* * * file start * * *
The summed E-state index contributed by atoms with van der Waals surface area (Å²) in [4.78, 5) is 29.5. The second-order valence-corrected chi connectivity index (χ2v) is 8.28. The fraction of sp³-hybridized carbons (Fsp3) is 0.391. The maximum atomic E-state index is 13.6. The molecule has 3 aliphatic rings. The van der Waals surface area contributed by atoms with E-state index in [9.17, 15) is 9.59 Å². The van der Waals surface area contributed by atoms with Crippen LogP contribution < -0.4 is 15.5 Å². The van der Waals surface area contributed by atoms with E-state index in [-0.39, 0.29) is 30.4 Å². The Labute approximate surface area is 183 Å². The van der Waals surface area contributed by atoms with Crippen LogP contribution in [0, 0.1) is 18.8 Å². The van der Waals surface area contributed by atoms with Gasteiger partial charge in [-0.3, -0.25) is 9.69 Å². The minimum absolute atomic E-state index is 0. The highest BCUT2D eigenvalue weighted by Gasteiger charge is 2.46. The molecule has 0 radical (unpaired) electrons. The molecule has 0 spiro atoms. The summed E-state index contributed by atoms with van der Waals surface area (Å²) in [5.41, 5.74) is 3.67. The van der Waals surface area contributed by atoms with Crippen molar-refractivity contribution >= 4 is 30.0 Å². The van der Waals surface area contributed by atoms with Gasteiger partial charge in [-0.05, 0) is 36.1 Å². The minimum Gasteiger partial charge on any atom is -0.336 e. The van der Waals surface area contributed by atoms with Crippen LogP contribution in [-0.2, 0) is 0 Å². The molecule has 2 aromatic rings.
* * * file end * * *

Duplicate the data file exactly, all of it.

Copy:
The summed E-state index contributed by atoms with van der Waals surface area (Å²) in [4.78, 5) is 29.5. The second-order valence-corrected chi connectivity index (χ2v) is 8.28. The fraction of sp³-hybridized carbons (Fsp3) is 0.391. The maximum atomic E-state index is 13.6. The molecule has 3 aliphatic rings. The van der Waals surface area contributed by atoms with E-state index in [9.17, 15) is 9.59 Å². The van der Waals surface area contributed by atoms with Crippen LogP contribution < -0.4 is 15.5 Å². The van der Waals surface area contributed by atoms with E-state index in [-0.39, 0.29) is 30.4 Å². The Labute approximate surface area is 183 Å². The van der Waals surface area contributed by atoms with Crippen LogP contribution in [0, 0.1) is 18.8 Å². The van der Waals surface area contributed by atoms with Gasteiger partial charge in [-0.3, -0.25) is 9.69 Å². The minimum absolute atomic E-state index is 0. The highest BCUT2D eigenvalue weighted by Gasteiger charge is 2.46. The molecule has 0 radical (unpaired) electrons. The molecule has 0 spiro atoms. The summed E-state index contributed by atoms with van der Waals surface area (Å²) in [5.41, 5.74) is 3.67. The van der Waals surface area contributed by atoms with Crippen molar-refractivity contribution >= 4 is 30.0 Å². The van der Waals surface area contributed by atoms with Gasteiger partial charge in [-0.05, 0) is 36.1 Å². The minimum Gasteiger partial charge on any atom is -0.336 e. The van der Waals surface area contributed by atoms with Crippen LogP contribution in [-0.2, 0) is 0 Å². The molecule has 2 aromatic rings.